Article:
The U.S. Court of Appeals for the 2nd Circuit heard the latest arguments against the Defense of Marriage Act yesterday as lesbian widow Edith Windsor's suit against the 1996 law reached the federal court.
At 83-years-old, Windsor has become the most visible face in the legal battle against Section 3 of DOMA, which prohibits federal recognition of same-sex marriages.
Windsor has been challenging DOMA since 2009, following the death of her wife, Thea Spyer. Windsor is suing to recoup about $363,000, federal estate tax she was forced to pay on her inheritance from Spyer. The federal government does not tax inheritances that pass from one spouse to the other, but because of DOMA the federal government has refused to recognize Windsor and Spyer's marriage. According to the American Civil Liberties Union, which has been assisting Windsor with the case, payment of the federal estate tax is one of the most damaging impacts of DOMA.
Living most of their lives in New York City's Greenwich Village, Windsor and Spyer married in Canada in May 2007, 50 years into their relationship. Nevertheless, as Windsor's lawyers explain, the federal government still views them as legal strangers.
Windsor's case reached the 2nd Circuit Appeals Court after a federal judge sided with Windsor in June, ruling that the government must refund the more than $363,000 in taxes paid by Windsor. Windsor's attorneys have argued that DOMA violated the equal — protection clause of the 14th Amendment.
The Bipartisan Legal Advisory Group (BLAG), which is controlled by House Republican leadership and has been defending the constitutionality of DOMA since the Obama administration stopped doing so in February 2011, appealed the ruling.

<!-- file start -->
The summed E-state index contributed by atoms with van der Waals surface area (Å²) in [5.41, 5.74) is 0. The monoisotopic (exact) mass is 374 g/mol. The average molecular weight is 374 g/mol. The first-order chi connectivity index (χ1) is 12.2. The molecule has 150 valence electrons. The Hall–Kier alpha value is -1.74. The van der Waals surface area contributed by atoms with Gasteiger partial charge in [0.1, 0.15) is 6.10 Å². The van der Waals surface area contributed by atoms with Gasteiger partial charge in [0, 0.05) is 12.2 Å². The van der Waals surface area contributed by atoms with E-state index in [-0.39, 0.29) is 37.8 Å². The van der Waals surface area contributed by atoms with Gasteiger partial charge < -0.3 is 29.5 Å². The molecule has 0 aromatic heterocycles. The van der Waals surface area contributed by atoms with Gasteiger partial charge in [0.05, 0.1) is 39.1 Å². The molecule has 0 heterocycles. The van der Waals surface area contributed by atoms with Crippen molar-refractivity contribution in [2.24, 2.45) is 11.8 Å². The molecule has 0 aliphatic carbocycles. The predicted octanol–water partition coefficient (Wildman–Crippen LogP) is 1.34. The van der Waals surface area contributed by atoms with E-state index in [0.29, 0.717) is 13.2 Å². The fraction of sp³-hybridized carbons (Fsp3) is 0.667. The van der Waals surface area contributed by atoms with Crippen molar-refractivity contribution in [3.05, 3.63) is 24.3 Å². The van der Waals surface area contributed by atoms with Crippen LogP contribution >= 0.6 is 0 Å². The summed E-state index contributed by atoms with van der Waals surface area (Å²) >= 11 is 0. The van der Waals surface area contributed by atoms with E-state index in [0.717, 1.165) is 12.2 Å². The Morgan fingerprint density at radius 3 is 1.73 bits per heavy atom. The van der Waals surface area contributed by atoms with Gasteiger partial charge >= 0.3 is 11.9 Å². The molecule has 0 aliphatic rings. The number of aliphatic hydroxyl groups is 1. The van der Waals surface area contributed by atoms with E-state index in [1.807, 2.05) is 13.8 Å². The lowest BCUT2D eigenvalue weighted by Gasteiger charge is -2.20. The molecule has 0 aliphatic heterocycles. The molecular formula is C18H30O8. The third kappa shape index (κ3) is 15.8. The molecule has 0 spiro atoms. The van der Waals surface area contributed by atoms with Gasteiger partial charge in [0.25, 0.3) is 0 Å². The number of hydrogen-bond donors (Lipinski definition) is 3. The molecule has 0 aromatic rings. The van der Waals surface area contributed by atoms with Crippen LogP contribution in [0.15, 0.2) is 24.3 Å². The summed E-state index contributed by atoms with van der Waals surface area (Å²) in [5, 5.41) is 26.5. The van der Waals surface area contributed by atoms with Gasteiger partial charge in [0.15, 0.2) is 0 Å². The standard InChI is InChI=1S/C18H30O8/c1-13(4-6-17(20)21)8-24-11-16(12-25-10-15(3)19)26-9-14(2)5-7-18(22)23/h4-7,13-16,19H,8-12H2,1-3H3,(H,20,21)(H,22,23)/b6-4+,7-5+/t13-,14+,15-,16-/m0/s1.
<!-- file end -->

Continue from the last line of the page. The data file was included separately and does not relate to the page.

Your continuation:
Speaking to reporters outside the Appeals Court yesterday, Windsor said DOMA was blatant in its discrimination against gay people.
"Not only is it illegal, as my lawyers argued today, but it refutes, it really challenges the basic principles on which this country was founded: fairness and equality," Windsor said, according to The Guardian.
Although the case will continue to be heard in the 2nd Circuit U.S. Court of Appeals in the coming months, it is also one of four DOMA challenges that have been petitioned to the U.S. Supreme Court. Windsor’s lawyers argue that because of their client’s age and health conditions, the high court should take up the case before a ruling by the appeals court.
"The constitutional injury inflicted on Edie should be remedied within her lifetime," said Windsor’s lawyer, Roberta Kaplan, in July.
According to Brian Moulton, legal director for the Human Rights Campaign, it would not be the first time the Supreme Court has taken a case before an appeals court has issued a ruling.
"It's not unheard of, but it’s certainly not the usual practice of the court in most cases," Moulton told Metro Weekly. "It makes things a little more interesting."
The Windsor case was the only DOMA challenge on the justices' conference calendar for Sept. 25. Although it was not announced earlier this week whether the court will take up the challenge this term, the Supreme Court will issue on Monday, Oct. 1, a list of all of the cases they are not considering.
Some predict the Supreme Court will wait to consider all four DOMA cases together along with the challenge to California's Proposition 8, which amended the state's Constitution to ban same-sex marriage after granting that right to gay couples. If the Supreme Court does decide to wait, an announcement from the court on which marriage-equality cases they will hear this term may not come until well into the fall.
[Photo: Edith Windsor]
[Editor's note: As originally posted, this entry misidentified the U.S. Court of Appeals for the 2nd Circuit as the New York Court of Appeals.]